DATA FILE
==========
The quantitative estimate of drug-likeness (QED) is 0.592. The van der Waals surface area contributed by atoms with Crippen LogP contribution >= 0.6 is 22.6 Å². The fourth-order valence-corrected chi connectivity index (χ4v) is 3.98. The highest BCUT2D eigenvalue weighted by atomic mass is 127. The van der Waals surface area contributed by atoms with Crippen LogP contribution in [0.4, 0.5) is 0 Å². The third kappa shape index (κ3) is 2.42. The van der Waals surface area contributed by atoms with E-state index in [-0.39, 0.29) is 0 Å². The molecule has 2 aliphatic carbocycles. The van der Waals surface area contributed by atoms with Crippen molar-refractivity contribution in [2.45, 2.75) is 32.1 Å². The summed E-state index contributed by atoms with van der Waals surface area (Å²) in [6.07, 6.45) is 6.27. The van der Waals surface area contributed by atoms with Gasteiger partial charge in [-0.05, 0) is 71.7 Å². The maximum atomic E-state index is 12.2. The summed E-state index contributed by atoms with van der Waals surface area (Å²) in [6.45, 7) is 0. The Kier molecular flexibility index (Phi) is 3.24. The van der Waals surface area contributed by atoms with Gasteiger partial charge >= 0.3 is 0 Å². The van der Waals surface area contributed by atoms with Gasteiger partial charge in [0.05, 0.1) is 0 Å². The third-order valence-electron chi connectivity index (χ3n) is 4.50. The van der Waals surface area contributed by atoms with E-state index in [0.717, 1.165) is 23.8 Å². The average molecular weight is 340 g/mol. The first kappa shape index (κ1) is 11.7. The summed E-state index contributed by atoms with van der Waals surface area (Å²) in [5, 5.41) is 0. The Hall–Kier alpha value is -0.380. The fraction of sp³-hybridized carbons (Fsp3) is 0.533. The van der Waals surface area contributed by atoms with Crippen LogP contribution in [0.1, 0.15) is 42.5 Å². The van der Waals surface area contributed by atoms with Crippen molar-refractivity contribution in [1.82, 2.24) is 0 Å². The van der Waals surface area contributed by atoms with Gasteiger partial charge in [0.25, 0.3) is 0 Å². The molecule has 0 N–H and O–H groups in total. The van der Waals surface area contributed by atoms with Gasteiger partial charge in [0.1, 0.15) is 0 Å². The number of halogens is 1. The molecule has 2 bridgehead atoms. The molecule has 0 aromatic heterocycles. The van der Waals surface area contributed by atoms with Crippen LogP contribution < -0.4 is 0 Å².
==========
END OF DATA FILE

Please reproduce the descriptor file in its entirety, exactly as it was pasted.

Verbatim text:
The quantitative estimate of drug-likeness (QED) is 0.592. The van der Waals surface area contributed by atoms with Crippen LogP contribution >= 0.6 is 22.6 Å². The fourth-order valence-corrected chi connectivity index (χ4v) is 3.98. The highest BCUT2D eigenvalue weighted by atomic mass is 127. The van der Waals surface area contributed by atoms with Crippen LogP contribution in [0.4, 0.5) is 0 Å². The third kappa shape index (κ3) is 2.42. The van der Waals surface area contributed by atoms with E-state index in [-0.39, 0.29) is 0 Å². The molecule has 2 aliphatic carbocycles. The van der Waals surface area contributed by atoms with Crippen molar-refractivity contribution in [2.45, 2.75) is 32.1 Å². The summed E-state index contributed by atoms with van der Waals surface area (Å²) in [6.07, 6.45) is 6.27. The van der Waals surface area contributed by atoms with Gasteiger partial charge in [-0.05, 0) is 71.7 Å². The maximum atomic E-state index is 12.2. The summed E-state index contributed by atoms with van der Waals surface area (Å²) in [6.45, 7) is 0. The Kier molecular flexibility index (Phi) is 3.24. The van der Waals surface area contributed by atoms with Gasteiger partial charge >= 0.3 is 0 Å². The van der Waals surface area contributed by atoms with Gasteiger partial charge in [0.05, 0.1) is 0 Å². The third-order valence-electron chi connectivity index (χ3n) is 4.50. The van der Waals surface area contributed by atoms with E-state index in [0.717, 1.165) is 23.8 Å². The average molecular weight is 340 g/mol. The first kappa shape index (κ1) is 11.7. The summed E-state index contributed by atoms with van der Waals surface area (Å²) in [5, 5.41) is 0. The Hall–Kier alpha value is -0.380. The fraction of sp³-hybridized carbons (Fsp3) is 0.533. The van der Waals surface area contributed by atoms with Crippen LogP contribution in [0.1, 0.15) is 42.5 Å². The van der Waals surface area contributed by atoms with Crippen molar-refractivity contribution in [1.82, 2.24) is 0 Å². The van der Waals surface area contributed by atoms with Gasteiger partial charge in [0.25, 0.3) is 0 Å². The molecule has 0 N–H and O–H groups in total. The van der Waals surface area contributed by atoms with Gasteiger partial charge in [0.1, 0.15) is 0 Å². The number of halogens is 1. The molecule has 2 bridgehead atoms. The molecule has 0 aromatic heterocycles. The van der Waals surface area contributed by atoms with Crippen LogP contribution < -0.4 is 0 Å².